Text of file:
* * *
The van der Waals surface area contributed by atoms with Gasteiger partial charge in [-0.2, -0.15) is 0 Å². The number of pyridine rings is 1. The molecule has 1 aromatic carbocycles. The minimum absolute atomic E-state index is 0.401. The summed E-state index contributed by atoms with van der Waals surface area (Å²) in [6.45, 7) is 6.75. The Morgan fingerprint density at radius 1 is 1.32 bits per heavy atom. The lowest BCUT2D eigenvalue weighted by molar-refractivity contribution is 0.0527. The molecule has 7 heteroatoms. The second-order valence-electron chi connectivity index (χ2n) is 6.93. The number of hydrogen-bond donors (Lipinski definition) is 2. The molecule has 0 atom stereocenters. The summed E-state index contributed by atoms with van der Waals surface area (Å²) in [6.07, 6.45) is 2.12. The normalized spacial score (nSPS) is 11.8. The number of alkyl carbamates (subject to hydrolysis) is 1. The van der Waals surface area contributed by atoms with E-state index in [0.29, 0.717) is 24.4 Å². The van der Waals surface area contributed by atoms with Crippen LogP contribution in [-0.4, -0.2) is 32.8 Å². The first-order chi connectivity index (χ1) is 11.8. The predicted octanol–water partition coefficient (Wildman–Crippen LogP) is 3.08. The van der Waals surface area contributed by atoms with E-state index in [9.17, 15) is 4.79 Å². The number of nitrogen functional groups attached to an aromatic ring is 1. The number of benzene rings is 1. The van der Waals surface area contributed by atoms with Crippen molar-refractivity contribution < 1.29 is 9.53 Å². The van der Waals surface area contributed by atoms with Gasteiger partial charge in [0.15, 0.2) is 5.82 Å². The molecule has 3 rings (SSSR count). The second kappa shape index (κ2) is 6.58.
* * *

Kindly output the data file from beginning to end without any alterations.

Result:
The van der Waals surface area contributed by atoms with Gasteiger partial charge in [-0.2, -0.15) is 0 Å². The number of pyridine rings is 1. The molecule has 1 aromatic carbocycles. The minimum absolute atomic E-state index is 0.401. The summed E-state index contributed by atoms with van der Waals surface area (Å²) in [6.45, 7) is 6.75. The Morgan fingerprint density at radius 1 is 1.32 bits per heavy atom. The lowest BCUT2D eigenvalue weighted by molar-refractivity contribution is 0.0527. The molecule has 7 heteroatoms. The second-order valence-electron chi connectivity index (χ2n) is 6.93. The number of hydrogen-bond donors (Lipinski definition) is 2. The molecule has 0 atom stereocenters. The summed E-state index contributed by atoms with van der Waals surface area (Å²) in [6.07, 6.45) is 2.12. The normalized spacial score (nSPS) is 11.8. The number of alkyl carbamates (subject to hydrolysis) is 1. The van der Waals surface area contributed by atoms with E-state index in [0.29, 0.717) is 24.4 Å². The van der Waals surface area contributed by atoms with Crippen LogP contribution in [-0.4, -0.2) is 32.8 Å². The first-order chi connectivity index (χ1) is 11.8. The predicted octanol–water partition coefficient (Wildman–Crippen LogP) is 3.08. The van der Waals surface area contributed by atoms with E-state index in [9.17, 15) is 4.79 Å². The number of nitrogen functional groups attached to an aromatic ring is 1. The number of benzene rings is 1. The van der Waals surface area contributed by atoms with Crippen molar-refractivity contribution < 1.29 is 9.53 Å². The van der Waals surface area contributed by atoms with Gasteiger partial charge in [0.15, 0.2) is 5.82 Å². The molecule has 3 rings (SSSR count). The second kappa shape index (κ2) is 6.58.